Working with older people with alcohol problems: insight from specialist substance misuse professionals and their service users
AffiliationUniversity of Bedfordshire
MetadataShow full item record
AbstractSignificant numbers of older people worldwide have a drinking level or pattern which places them at risk of harm. In England, older people are more likely to be admitted to hospital for an alcohol-related condition than younger people and levels of alcohol-related harm are increasing fastest in this population. Whilst alcohol problems in older people are highly treatable, they frequently go undetected or ignored. The aim of this study was to develop guidelines for health and social care workers on what intervention strategies are likely to work best with older drinkers. Insight from alcohol practitioners who specialise in working with older people and the perspectives of older people receiving alcohol treatment were gained through focus groups and individual interviews. This paper reports some of the key findings including a perception that health and social care workers often did not intervene when alcohol misuse was suspected because of ageist attitudes and false beliefs about older people's drinking. Participants however acknowledged that social workers faced difficult choices in relation to the ‘right’ of older people with alcohol problems to continue to drink and the ‘risk’ associated with them doing so. The implications for social work education and training are discussed.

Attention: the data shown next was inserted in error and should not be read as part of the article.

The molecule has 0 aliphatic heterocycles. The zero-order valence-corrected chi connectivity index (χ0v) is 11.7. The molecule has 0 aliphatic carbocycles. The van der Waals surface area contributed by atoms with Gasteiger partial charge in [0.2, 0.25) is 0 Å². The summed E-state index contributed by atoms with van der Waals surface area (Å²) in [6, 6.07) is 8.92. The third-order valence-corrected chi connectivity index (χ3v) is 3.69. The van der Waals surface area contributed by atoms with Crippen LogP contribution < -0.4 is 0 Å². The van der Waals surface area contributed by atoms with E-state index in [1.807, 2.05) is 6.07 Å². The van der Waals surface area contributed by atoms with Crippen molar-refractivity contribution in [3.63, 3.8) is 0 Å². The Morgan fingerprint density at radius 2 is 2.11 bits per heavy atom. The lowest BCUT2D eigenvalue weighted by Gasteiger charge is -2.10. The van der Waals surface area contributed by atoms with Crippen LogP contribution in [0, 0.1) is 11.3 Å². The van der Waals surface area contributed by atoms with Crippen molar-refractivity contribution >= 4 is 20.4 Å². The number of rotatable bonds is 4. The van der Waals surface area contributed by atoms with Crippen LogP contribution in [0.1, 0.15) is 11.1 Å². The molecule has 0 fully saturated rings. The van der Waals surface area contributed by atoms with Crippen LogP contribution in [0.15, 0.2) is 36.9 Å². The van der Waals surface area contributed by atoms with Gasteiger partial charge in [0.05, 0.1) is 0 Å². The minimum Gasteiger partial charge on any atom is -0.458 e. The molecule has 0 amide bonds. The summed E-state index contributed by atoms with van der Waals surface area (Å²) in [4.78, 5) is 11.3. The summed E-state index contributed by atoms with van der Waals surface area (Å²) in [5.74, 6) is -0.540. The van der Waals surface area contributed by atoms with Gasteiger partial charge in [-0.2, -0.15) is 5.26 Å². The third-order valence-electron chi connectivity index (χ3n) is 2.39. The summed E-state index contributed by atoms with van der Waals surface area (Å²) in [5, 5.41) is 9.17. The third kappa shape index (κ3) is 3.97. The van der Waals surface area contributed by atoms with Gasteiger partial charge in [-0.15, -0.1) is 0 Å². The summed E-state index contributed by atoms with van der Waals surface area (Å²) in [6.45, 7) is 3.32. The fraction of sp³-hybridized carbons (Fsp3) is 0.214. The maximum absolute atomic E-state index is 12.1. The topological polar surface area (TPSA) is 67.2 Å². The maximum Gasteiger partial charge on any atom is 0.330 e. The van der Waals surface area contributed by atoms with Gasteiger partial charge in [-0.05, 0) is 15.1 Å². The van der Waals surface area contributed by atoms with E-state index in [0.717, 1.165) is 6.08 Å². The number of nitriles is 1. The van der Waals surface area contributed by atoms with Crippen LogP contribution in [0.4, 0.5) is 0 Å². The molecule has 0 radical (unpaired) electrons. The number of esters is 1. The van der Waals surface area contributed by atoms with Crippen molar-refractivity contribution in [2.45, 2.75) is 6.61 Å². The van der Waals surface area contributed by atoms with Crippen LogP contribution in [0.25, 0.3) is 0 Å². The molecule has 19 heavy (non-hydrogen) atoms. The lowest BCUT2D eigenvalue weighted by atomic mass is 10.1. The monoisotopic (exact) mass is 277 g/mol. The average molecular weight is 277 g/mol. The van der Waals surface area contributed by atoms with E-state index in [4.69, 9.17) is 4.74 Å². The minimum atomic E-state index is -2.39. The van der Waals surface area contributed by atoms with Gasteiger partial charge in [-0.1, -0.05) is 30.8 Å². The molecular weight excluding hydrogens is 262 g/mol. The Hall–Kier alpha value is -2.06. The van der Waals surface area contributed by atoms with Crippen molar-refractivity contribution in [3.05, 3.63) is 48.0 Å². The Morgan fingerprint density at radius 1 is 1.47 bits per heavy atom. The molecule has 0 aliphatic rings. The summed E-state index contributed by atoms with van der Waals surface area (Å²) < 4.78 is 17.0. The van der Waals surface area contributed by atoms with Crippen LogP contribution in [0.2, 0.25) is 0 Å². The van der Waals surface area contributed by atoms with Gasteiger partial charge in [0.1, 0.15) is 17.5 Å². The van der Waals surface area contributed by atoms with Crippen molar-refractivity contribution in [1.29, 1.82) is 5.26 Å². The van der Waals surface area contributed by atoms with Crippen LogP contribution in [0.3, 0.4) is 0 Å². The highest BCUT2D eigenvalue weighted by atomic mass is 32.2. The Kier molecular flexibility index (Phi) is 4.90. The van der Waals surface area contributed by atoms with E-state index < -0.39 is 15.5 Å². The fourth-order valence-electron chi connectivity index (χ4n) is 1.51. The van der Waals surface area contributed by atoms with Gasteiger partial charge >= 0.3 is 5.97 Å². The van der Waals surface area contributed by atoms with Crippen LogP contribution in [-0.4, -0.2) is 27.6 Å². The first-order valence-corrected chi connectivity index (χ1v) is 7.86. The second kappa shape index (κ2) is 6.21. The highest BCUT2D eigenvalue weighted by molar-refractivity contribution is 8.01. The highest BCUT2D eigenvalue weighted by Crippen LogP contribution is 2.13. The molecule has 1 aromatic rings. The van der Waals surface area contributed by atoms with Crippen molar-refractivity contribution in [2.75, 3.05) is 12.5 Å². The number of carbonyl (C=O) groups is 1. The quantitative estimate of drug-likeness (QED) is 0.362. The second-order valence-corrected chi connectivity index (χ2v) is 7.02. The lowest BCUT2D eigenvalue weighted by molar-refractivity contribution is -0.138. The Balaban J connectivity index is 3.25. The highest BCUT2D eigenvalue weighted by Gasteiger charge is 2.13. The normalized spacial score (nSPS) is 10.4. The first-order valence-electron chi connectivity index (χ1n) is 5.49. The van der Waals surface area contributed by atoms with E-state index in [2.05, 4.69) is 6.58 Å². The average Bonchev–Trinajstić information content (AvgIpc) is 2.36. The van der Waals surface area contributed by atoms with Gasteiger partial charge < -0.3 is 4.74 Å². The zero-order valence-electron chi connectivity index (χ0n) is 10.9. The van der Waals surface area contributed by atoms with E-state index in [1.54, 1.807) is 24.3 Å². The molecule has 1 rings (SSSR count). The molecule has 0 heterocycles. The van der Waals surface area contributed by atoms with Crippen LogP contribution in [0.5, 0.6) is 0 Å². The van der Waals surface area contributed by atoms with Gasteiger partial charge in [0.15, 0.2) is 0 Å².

CitationWadd, S., Galvani, S. (2014) 'Working with Older People with Alcohol Problems: Insight from Specialist Substance Misuse Professionals and their Service Users; Social Work Education, 33 (5):656-669
PublisherTaylor and Francis
JournalSocial Work Education